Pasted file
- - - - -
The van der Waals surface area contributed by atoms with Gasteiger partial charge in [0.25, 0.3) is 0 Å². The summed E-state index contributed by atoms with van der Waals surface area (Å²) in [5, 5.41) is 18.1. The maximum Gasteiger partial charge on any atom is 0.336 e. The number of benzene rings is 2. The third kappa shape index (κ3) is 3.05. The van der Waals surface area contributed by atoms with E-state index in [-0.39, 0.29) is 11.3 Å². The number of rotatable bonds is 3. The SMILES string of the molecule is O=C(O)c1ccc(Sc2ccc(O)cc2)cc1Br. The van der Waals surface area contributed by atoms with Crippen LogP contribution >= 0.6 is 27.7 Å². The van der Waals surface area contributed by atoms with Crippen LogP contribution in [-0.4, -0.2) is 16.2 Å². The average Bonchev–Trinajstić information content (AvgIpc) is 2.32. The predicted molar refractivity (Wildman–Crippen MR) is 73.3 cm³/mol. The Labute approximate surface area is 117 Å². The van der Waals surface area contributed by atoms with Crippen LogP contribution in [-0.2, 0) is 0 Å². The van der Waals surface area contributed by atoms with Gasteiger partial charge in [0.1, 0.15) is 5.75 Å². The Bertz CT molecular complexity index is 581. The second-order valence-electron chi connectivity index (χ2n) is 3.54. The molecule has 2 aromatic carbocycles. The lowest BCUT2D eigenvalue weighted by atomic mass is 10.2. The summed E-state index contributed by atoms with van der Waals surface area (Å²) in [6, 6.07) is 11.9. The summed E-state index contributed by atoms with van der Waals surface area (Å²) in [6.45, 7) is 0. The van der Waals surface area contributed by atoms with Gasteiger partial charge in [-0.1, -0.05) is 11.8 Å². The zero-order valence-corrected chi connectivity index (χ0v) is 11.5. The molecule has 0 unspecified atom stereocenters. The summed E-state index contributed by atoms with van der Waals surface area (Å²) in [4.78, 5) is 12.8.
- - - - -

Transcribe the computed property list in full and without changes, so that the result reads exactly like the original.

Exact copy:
The van der Waals surface area contributed by atoms with Gasteiger partial charge in [0.25, 0.3) is 0 Å². The summed E-state index contributed by atoms with van der Waals surface area (Å²) in [5, 5.41) is 18.1. The maximum Gasteiger partial charge on any atom is 0.336 e. The number of benzene rings is 2. The third kappa shape index (κ3) is 3.05. The van der Waals surface area contributed by atoms with E-state index in [-0.39, 0.29) is 11.3 Å². The number of rotatable bonds is 3. The SMILES string of the molecule is O=C(O)c1ccc(Sc2ccc(O)cc2)cc1Br. The van der Waals surface area contributed by atoms with Crippen LogP contribution >= 0.6 is 27.7 Å². The van der Waals surface area contributed by atoms with Crippen LogP contribution in [-0.4, -0.2) is 16.2 Å². The average Bonchev–Trinajstić information content (AvgIpc) is 2.32. The predicted molar refractivity (Wildman–Crippen MR) is 73.3 cm³/mol. The Labute approximate surface area is 117 Å². The van der Waals surface area contributed by atoms with Crippen LogP contribution in [-0.2, 0) is 0 Å². The van der Waals surface area contributed by atoms with Gasteiger partial charge in [0.1, 0.15) is 5.75 Å². The Bertz CT molecular complexity index is 581. The second-order valence-electron chi connectivity index (χ2n) is 3.54. The molecule has 2 aromatic carbocycles. The lowest BCUT2D eigenvalue weighted by atomic mass is 10.2. The summed E-state index contributed by atoms with van der Waals surface area (Å²) in [6, 6.07) is 11.9. The summed E-state index contributed by atoms with van der Waals surface area (Å²) in [6.45, 7) is 0. The van der Waals surface area contributed by atoms with Gasteiger partial charge in [-0.1, -0.05) is 11.8 Å². The zero-order valence-corrected chi connectivity index (χ0v) is 11.5. The molecule has 0 unspecified atom stereocenters. The summed E-state index contributed by atoms with van der Waals surface area (Å²) in [4.78, 5) is 12.8.